So we'll watch the episode and then I have two questions for you to answer (from yesterday):
  1. Do you think the news coverage of Col. Russell Williams' sentencing was too sensational? Do you think the court was right to release so much information and that the Canadian press were right to publish it all, or do you think that there is such a thing as too much information, and that there are some details we really don’t need to know?
  2. How did the Canadian and American coverage of the Russell Williams case differ? Use the the 48 Hours episode "Name, Rank & Serial Killer?" as well as the Fifth Estate episode "Above Suspicion" as your sources of information.




B Block Introduction to Law 10 - Today you'll have some time to work on yesterday's questions 1 & 2 from page 133 along with 10 & 11 from page 134 of the All About Law text, After a bit we'll watch an episode of Law & Order from Season 20 called "Innocence" where Detectives Lupo and Bernard detain a man who is tried and found guilty of killing a LGBTQ+ man as a hate crime. Shortly after, one of Assistant District Attorney Cutter's former law professors, Emily Ryan, steps in with The Innocence Collective determined to prove his innocence and reverse the verdict.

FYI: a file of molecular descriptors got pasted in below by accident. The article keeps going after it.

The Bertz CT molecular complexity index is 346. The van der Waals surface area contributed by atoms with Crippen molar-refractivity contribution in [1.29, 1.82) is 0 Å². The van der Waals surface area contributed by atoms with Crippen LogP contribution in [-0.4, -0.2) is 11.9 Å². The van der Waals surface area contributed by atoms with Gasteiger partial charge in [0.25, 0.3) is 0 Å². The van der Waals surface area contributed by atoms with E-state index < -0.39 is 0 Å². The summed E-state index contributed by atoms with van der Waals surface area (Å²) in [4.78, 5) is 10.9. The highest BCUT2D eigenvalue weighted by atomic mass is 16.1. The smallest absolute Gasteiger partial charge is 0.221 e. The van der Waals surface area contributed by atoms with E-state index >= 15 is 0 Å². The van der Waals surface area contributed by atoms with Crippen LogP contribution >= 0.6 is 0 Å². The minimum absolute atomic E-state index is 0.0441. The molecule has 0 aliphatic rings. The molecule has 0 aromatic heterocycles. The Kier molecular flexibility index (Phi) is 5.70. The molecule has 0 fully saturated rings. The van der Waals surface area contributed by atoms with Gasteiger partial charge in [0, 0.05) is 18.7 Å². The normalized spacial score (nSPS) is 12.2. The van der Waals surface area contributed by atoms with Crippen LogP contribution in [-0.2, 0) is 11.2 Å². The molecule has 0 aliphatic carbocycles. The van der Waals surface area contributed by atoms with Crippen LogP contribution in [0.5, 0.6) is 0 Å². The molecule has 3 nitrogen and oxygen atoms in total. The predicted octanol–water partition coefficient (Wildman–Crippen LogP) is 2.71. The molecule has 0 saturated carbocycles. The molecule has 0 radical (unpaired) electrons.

A Block Law 12 - Today I have the library/learning commons booked for you to continue your work on the major civil law project that is due two weeks from today. Including today you have Three (3) library blocks left to finish this assignment...no pressure really. And don't forget if you're choosing to do three cases with a video for your law firm...you had better start script writing and planning your production dates ASAP

Tuesday, June 12, 2018